Common ground

Takt Keller

It’s amazing to think that despite Vienna’s rich artistic history, our young sketch group is somewhat on the periphery. Life drawing doesn’t hold the privileged position it once did in artistic circles, and our group exists only out of the sheer determination to grasp after a manner of learning that has been all but lost. And so, in the city of Klimt and Schiele, whose life drawings and impressively knowledgeable figure paintings attract visitors by the busload, we found ourselves holding a ‘first ever’ group show for our motley collective.

Takt Keller2

We welcomed a cellar-full of visitors and found ourselves needing to explain why such a group might exist, and what we hoped to gain from this endeavour. It wasn’t obvious to our guests that an artist might draw regularly as a musician might practice scales, or that the life model provides a testing ground for consolidating new learning. A solitary worker has much to gain from some like-minded company, and saves a little money on a costly resource by sharing in a group. The regularity of such sessions keeps the brain active and responsive and focused. And the private, fundamental work that goes on in such groups supports and strengthens our personal work that we more usually present to the world.


And so, the exhibition was a furtive backstage pass to see the inner workings of the minds of a diverse group of painters, illustrators, animators and designers. Despite our different intentions and varied efforts, a common strategy unites us, and it was wonderful to display this commonality to others. Our visitors may observe our shared origin—a respect for the fundamentals of drawing—and see for themselves how we diverge from here and go on to make original creative works.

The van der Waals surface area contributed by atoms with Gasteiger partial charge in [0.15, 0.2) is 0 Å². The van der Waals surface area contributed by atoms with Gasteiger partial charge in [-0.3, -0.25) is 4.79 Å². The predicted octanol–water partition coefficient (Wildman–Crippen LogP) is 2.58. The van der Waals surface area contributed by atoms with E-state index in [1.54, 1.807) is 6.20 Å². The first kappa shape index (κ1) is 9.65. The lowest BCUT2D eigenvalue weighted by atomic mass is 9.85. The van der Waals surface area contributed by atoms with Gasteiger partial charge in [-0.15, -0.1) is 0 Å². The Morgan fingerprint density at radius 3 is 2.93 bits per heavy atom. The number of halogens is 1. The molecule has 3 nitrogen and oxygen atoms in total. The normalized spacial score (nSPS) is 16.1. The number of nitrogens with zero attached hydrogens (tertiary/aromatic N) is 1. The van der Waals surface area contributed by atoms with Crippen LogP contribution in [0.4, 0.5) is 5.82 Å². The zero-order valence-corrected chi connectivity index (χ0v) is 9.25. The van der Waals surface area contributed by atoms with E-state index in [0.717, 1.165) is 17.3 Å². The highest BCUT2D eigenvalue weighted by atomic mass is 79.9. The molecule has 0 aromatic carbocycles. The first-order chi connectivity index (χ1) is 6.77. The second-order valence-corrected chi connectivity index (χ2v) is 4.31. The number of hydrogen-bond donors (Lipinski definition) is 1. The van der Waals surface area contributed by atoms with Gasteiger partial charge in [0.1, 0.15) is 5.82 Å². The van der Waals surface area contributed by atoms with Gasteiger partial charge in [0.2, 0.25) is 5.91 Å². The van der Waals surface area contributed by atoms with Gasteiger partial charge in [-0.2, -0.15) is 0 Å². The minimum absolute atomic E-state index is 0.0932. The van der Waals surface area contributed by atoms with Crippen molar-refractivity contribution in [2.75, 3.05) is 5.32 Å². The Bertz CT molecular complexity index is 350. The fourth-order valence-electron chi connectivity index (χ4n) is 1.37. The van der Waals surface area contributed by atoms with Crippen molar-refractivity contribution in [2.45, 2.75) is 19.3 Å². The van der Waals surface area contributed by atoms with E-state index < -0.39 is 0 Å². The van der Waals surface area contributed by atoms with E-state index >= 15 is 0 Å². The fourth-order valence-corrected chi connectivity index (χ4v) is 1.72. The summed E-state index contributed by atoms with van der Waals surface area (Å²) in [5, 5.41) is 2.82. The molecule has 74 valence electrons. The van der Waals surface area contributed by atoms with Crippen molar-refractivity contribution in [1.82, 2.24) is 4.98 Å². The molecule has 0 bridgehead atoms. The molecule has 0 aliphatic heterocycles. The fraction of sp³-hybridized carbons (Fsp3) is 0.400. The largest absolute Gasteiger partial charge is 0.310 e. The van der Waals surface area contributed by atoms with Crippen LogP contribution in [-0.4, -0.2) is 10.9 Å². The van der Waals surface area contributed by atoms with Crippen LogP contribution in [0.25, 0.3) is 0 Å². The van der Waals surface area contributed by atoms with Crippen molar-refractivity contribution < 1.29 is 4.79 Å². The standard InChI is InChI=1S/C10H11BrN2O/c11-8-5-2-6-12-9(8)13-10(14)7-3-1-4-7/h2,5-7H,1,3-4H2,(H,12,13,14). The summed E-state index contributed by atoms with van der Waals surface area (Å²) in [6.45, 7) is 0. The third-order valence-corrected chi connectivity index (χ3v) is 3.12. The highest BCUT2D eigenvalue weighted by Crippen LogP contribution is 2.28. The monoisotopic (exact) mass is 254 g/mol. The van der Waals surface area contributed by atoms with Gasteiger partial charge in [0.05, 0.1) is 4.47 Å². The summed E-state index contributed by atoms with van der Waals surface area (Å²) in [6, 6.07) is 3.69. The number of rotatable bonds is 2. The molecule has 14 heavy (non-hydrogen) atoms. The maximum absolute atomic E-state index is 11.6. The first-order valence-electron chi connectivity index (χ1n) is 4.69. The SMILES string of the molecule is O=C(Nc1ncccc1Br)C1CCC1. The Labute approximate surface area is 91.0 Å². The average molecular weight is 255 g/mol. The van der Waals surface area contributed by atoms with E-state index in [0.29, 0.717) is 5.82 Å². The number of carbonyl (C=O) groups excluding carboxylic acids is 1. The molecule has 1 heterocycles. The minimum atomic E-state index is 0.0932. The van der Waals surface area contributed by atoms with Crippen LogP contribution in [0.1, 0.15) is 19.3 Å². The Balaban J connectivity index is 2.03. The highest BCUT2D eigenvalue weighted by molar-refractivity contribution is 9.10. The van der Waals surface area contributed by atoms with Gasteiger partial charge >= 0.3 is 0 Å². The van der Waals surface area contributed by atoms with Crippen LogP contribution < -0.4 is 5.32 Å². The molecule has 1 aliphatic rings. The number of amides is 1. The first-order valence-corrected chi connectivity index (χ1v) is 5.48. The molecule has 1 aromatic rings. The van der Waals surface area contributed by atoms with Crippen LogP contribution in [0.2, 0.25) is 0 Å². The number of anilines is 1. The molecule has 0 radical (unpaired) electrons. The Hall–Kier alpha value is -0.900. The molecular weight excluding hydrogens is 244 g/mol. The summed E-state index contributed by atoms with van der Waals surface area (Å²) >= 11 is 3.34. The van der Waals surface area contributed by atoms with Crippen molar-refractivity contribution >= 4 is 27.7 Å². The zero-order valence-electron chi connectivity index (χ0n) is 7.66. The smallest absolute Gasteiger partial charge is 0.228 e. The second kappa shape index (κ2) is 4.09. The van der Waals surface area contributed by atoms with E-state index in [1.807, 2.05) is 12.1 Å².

I usually work in pencil at our sketch group, thinking about the construction of the figure, how to represent the three-dimensional volumes, and always trying to improve the energy and fluency of my lines. I think good draughtsmanship is fundamental to good painting, and wanted to emphasise this by exhibiting clear, strong drawings. I chose to show works that demonstrated such stripped-back thinking: three-dimensional blocks arranged in perspective, an emphasis on weight through the body, the search for connections between the parts to form a pleasing whole.


Despite being underground and on the periphery, important things are happening here. I hope that our determined efforts inspire others in our broader intellectual community. The time is ripe for action!


If you’d like to draw with us, find our groups on Facebook: Sketch Group Vienna (Thursday evenings) and Life Drawing Vienna (Sunday evenings). A heartfelt thank you to Alexandra Kornienko for her untiring efforts to make the sketch sessions and the exhibition possible. You are a star. x


3 thoughts on “Common ground

  1. I’m going to come to those life drawing sessions for quite a while now… I promise I’ll do it one day!

    So sad we didn’t manage to get to the exhibition, but with Museuma night going on and a little baby in need for an early night we hardly managed to visit two museums…

  2. Narelle says:

    It sounds like an important group, and an important exhibition. It’s nice to see my cousin smiling so happily! 🙂

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